Arizala stable, awaits bone replant
By Joaquin Henson
Sat, 06 Apr 2019
Renerio Arizala (left) and Hall of Fame boxing trainer Freddie Roach.
It appears that the worst is over for stricken Masbate featherweight boxer Renerio Arizala with GAB chairman Abraham Mitra announcing yesterday ?his situation has improved (as) even his left hand is already moving.?
Arizala, 24, underwent brain surgery at the Yokohama City Minato Red Cross Hospital about two hours from losing to Japan?s Tsuyoshi Tameda by a sixth round stoppage at the Osanbashi Hall last Sunday. He collapsed after stepping out of the ring and was rushed to the hospital where doctors performed an emergency operation. A CT-Scan of Arizala?s brain showed a blood clot that doctors drained from a hole they bore through the skull. A piece of his skull was removed to insert the tube for the draining process but the bone will be put back when the swelling of the brain subsides. The craniotomy was done to remove the subdural hematoma and decompress the brain.
Another Filipino boxer Z Gorres suffered a similar fate in 2009. He was ahead on points when Colombia?s Luis Melendez landed a brutal punch to the temple in the last few seconds of their bout in Las Vegas. Gorres survived the distance but collapsed right after he was declared winner by unanimous decision. Doctors drained the blood clot from his brain through a hole in the skull and it took two months before they sealed it.
Mitra has given personal attention to the case, instructing GAB boxing chief June Bautista and GAB medical section chief Dr. Radentor Viernes to monitor Arizala?s condition closely. Bautista is in contact with Tsuyoshi Yasukochi of the Japan Boxing Commission while Dr. Viernes is communicating with attending surgeon Dr. Kagemichi Nagao. Mitra said Japanese matchmaker Takashi Aoshima has been sending regular updates on Arizala?s condition. Aoshima is Filipino matchmaker Art Monis? partner and they arranged Arizala?s fight.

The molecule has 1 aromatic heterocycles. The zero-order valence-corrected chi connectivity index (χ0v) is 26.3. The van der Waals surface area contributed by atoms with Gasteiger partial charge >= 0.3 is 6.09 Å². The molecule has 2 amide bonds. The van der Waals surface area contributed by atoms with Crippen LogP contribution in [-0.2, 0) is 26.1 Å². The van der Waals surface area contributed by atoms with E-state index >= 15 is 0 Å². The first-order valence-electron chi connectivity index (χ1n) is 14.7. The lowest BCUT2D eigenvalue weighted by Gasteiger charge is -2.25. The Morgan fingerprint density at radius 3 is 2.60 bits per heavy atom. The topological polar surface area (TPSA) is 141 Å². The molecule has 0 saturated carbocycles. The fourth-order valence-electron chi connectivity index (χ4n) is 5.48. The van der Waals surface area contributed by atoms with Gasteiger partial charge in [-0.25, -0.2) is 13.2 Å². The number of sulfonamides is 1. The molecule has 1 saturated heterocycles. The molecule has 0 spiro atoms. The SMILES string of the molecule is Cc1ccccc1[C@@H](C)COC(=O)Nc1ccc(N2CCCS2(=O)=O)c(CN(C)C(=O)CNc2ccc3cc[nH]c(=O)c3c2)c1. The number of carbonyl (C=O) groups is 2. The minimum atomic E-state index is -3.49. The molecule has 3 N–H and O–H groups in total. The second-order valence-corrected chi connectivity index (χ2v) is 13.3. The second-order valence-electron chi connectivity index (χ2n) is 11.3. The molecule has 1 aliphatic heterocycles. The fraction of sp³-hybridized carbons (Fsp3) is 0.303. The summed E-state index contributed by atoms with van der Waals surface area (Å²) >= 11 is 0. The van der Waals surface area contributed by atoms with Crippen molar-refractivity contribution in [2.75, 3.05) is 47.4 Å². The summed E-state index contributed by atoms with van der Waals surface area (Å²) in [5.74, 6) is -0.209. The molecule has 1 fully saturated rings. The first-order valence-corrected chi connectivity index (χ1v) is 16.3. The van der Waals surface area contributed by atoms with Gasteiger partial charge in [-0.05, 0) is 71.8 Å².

?Arizala is recuperating fast and we are informed that his left arm is already moving,? said Mitra. ?Let?s all continue to pray for his recovery.? Meanwhile, Mitra said a proposal from the Boxing Division has been made to amend the requirements for a six-round fight abroad. The amendment stipulates that non-rated Filipino boxers from 18 to 25 with at least two wins in a six-round bout and with no more than 10 fights may be allowed to fight for six rounds in specific countries, including China, Japan, Mexico and the US, on condition they are equally matched with opponents based on their records, have not been stopped or knocked out in their last fight, have fought in the previous six months and received favorable consideration from GAB.
Arizala?s trainer Jonathan Penalosa, who worked his corner for the fight, reported good news from his Japanese friend Yoshinori Mitsui. ?Stable ang lagay ni Arizala at nakapagsalita na siya ng dahan-dahan,? he said. ?Tinanong kung ilan taon na siya at nag-sign sa kamay ng 24. Tapos sinabihan kumusta ka na at tumango siya. May diperensya ang kaliwang paa niya pero rehab at therapy na lang ang kailangan, sabi ng doctor. Sana tuloy-tuloy na ang recovery niya.?
Penalosa said doctors will assess when to put back the piece of bone on his skull. It?s not likely Arizala will be back when his live-in partner gives birth to their first child this month. Penalosa said doctors will seal the opening in the skull before he is released from the hospital and cleared to go home. Penalosa returned to Manila the day after the fight and plans to go back to Yokohama and attend to Arizala on April 13.
The injury will put an end to Arizala?s boxing career. He turned pro in 2012, was unbeaten in his first 12 bouts but hasn?t won in his last nine outings, losing seven and drawing twice. His record is 13-9-3, with 5 KOs. Arizala came off over a year?s layoff to battle Presco Carcosia to a draw at the Midas Hotel and Casino last February. The loss to Tameda was his fourth by KO. He had previously been stopped by Jake Bornea, Genisis Libranza and Ardin Diale. In 2015, Arizala battled former WBC flyweight champion Toshiyuki Igarashi in Tokyo and lost on points.
The youngest of four children, Arizala will never fight again and his mother Jovencia said she?ll be relieved when he finds another means of livelihood.
Click here to view a list of other articles written by Joaquin Henson.
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